Islington Council extends bailout for leisure centre provider - but GLL has not ruled out redundancies
- Credit: Archant
Islington Council has extended the bailout of its leisure centre provider GLL for another six months - but redundancies haven’t been ruled out once the government furlough scheme ends in October.
GLL, the biggest leisure centre provider in the country which trades as Better, runs eight facilities in Islington which were all forced to close on March 20 because of the coronavirus lockdown, pushing it into a “zero income position”.
In May, the town hall agreed a package of financial support to ensure the charitable social enterprise didn’t “fail” due to the Covid-19 crisis.
Rent collection of £1.274million was deferred and the council committed to pay an amount - which has not been made public due to commercial reasons - towards GLL’s costs to maintain its Islington assets from March 20 until the end of June, after it asked for help.
Islington Council also paid the £195,000 contractual management fee up front, rather than at the end of June as specified in the contract, to support cash flow.
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The measures were extended until the end of September, and now the council has rubber stamped recommendations to extend its financial support until the end of March 2021. The deferred rent and extra payment will be clawed back against any surplus profits GLL may make during the balance of the contract term, once its “losses” have been taken into account.
Five of Islington’s leisure centres have reopened since lockdown was lifted on July 25, with restrictions to ensure social distancing measures remained.
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The Sobell Centre trampoline park reopened on July 29 with a limited programme, and some spa treatments recommenced on August 1. But according to a report written by the council’s head of leisure, Andrew Bedford, “there has only been a slow and steady increase” in numbers and “there was not a release of pent up demand that had been indicated by the market research”.
Swimming at Ironmonger Row Baths is popular, as are the fitness classes at Highbury and Sobell, but gym and fitness usage has been much lower than before.
“This may in part be due to the fact that so many people are working from home and people working in Islington form a significant part of the membership,” said Mr Bedford.
“This is particularly noticeable in the south of the borough.
“The uptake has been somewhat slower than anticipated as it coincided with both summer holidays and some very good weather which has prolonged the emphasis on people continuing with outdoor recreation in their parks.”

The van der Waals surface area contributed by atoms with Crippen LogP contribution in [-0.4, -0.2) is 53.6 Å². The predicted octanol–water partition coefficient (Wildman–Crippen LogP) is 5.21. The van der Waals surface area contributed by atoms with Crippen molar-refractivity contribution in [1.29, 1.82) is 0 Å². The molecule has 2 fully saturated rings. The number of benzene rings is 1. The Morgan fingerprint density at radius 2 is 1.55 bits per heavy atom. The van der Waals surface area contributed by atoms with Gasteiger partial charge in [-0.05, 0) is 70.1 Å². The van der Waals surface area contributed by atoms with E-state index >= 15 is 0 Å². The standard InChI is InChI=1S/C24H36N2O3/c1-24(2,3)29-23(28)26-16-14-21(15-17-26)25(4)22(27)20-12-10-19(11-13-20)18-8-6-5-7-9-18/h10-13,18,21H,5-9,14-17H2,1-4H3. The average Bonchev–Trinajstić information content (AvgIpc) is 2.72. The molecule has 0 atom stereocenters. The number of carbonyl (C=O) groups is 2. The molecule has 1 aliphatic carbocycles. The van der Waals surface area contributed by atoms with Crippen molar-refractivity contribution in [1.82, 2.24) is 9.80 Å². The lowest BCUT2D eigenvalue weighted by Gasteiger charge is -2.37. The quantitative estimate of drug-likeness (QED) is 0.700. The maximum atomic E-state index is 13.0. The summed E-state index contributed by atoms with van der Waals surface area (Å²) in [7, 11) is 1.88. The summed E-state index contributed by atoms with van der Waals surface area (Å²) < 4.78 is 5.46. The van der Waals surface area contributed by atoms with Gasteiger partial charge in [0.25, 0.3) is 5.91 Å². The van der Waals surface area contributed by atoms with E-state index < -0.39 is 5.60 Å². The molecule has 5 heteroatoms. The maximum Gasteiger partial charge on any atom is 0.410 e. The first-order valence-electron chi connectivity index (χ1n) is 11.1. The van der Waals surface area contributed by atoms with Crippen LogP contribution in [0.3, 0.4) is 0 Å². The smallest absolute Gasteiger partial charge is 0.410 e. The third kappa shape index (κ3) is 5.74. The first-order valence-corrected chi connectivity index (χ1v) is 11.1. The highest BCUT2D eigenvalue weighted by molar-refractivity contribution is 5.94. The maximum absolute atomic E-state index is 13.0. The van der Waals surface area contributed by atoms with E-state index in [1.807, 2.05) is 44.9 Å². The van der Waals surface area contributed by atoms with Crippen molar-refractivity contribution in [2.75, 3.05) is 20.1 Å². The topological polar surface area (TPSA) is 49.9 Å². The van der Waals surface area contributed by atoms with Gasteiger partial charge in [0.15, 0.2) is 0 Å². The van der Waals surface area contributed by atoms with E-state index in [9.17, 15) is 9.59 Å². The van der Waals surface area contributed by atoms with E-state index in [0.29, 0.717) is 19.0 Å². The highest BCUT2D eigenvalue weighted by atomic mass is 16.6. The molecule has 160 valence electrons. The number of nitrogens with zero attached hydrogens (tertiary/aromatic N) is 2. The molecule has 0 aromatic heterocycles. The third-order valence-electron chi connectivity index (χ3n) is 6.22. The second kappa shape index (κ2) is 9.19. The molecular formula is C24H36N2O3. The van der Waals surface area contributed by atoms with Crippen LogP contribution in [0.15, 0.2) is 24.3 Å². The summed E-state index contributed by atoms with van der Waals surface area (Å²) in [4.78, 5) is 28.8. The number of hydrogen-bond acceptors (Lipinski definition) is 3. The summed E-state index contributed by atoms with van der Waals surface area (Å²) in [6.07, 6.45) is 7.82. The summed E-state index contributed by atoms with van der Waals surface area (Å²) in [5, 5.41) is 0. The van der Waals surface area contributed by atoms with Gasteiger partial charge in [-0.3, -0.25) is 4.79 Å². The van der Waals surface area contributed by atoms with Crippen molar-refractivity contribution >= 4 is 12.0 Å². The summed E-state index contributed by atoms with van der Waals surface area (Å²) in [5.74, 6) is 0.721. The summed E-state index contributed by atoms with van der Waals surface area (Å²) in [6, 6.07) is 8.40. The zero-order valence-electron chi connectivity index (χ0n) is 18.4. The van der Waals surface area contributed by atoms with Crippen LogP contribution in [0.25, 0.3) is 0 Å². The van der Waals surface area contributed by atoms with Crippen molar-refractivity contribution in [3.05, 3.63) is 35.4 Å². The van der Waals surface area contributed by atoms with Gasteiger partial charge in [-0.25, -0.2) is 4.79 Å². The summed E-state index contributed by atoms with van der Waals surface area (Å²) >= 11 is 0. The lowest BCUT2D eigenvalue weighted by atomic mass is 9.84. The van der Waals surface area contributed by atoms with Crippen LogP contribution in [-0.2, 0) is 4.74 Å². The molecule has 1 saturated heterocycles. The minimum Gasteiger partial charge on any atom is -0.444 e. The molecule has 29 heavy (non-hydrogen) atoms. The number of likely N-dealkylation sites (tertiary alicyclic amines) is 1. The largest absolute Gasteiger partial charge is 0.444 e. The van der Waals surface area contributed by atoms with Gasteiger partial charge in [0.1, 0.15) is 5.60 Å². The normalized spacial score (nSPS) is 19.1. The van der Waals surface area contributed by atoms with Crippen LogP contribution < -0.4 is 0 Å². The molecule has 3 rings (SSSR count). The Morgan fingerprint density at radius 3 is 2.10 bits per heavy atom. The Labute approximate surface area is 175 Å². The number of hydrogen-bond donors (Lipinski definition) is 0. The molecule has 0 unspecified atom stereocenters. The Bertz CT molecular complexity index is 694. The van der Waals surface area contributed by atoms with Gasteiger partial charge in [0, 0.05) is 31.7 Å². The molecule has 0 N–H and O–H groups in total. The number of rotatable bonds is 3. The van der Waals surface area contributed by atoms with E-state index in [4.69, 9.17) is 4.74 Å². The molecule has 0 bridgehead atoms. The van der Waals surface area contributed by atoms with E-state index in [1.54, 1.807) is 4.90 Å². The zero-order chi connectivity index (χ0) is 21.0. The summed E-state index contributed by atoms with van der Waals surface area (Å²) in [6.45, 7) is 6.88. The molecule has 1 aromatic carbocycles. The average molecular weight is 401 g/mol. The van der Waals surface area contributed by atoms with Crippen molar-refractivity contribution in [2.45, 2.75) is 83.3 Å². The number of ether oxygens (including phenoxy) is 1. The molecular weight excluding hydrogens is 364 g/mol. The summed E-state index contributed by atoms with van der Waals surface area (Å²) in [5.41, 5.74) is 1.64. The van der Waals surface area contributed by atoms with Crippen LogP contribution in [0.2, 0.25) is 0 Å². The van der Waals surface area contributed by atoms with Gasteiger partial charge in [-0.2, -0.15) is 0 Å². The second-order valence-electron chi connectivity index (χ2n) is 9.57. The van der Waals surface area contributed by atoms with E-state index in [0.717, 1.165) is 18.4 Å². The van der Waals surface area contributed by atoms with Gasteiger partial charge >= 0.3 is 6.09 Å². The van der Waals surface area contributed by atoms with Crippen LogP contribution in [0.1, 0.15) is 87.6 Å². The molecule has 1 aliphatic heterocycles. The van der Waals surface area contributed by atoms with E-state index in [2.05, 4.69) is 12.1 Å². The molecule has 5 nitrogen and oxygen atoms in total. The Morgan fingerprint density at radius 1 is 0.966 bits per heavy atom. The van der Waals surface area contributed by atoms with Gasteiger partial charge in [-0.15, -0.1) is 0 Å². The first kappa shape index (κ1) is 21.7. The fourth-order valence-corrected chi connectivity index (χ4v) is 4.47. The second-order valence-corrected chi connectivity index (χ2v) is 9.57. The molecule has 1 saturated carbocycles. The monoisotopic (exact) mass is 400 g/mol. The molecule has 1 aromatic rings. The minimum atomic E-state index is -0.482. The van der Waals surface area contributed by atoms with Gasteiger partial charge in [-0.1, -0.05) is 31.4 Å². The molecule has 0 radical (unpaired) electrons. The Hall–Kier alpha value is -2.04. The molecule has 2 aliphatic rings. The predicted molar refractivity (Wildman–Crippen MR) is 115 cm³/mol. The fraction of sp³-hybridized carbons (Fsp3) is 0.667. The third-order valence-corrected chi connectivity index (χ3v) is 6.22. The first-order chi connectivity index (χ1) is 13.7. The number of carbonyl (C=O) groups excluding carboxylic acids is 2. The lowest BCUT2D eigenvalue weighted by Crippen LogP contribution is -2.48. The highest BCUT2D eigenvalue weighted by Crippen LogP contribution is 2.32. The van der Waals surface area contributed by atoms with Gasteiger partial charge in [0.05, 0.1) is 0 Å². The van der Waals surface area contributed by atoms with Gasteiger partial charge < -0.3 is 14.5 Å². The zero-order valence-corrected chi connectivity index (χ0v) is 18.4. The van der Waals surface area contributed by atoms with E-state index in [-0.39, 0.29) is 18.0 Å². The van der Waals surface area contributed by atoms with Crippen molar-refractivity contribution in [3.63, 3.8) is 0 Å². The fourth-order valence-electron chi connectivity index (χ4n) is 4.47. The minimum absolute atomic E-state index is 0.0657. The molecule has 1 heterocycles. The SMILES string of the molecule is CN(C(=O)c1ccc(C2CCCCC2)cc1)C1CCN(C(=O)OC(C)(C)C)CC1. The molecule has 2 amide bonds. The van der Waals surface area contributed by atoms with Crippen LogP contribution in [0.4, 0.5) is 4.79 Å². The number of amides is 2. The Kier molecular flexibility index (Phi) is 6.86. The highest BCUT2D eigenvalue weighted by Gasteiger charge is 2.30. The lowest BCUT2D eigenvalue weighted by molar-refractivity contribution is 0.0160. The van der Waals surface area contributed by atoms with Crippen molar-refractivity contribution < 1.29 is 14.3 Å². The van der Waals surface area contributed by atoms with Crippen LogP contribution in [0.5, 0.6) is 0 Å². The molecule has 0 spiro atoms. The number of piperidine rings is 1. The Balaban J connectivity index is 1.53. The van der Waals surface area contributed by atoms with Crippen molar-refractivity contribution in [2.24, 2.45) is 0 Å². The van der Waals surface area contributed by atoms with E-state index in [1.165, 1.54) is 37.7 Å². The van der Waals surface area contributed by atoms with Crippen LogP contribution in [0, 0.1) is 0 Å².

GLL furloughed most of its 200 Islington workers and as part of the scheme, claimed 80 per cent of their wages from the government up to £2,500 a month.
It has committed to topping up the remaining 20pc of their wages until the end of April next year, after which it has asked the council to step in and make up the difference.
In July, GLL offered all permanent members of staff the chance of an “unpaid career break” until the end of April as an “initiative to minimise redundancies”.
The current financial model assumes a full staff return in October - however, that came before stricter national Covid restrictions announced by the government on Tuesday (September 22) .
Mr Bedford said: “GLL have been clear that there will be a need to review their staffing structures and model at that point as the furlough scheme ends.
“It will depend on what they have been able to reopen and what programmes and activities they are able to run. They may have to look at redeployment and redundancy options at this point.”
Islington Council has nine years left on its 15-year deal with GLL which runs to March 2029, and says the contract “yields a significant revenue contribution”.
A spokesperson from GLL said the offer for employees to take six months unpaid leave is “a positive and proactive move to help mitigate the uniquely challenging environment brought about by Covid-19”.
They added: “The entire leisure industry, whether managed ‘in house’ by local authorities, by not-for-profit social enterprises like ourselves or private operators, is facing the same issues.
“If there are changes to staffing requirements in Islington these will stem from the need to keep the operation viable while observing customer capacity restrictions mandated by government.
Research from Community Leisure UK research indicates 48pc all public leisure facilities are at risk of permanent closure.
“GLL is working hard to try and keep as many public leisure facilities open as possible and to secure as many jobs as possible.
“We are working to rebuild our business and we hope the situation will change over the coming months. Our intent is to maintain a public leisure service for the benefit of Islington residents because we know that these are vital in supporting heath and wellbeing in the fight against Covid.
“We continue to lobby government for a £1bn rescue package for the UK leisure sector similar to that afforded to the arts and hospitality sectors.”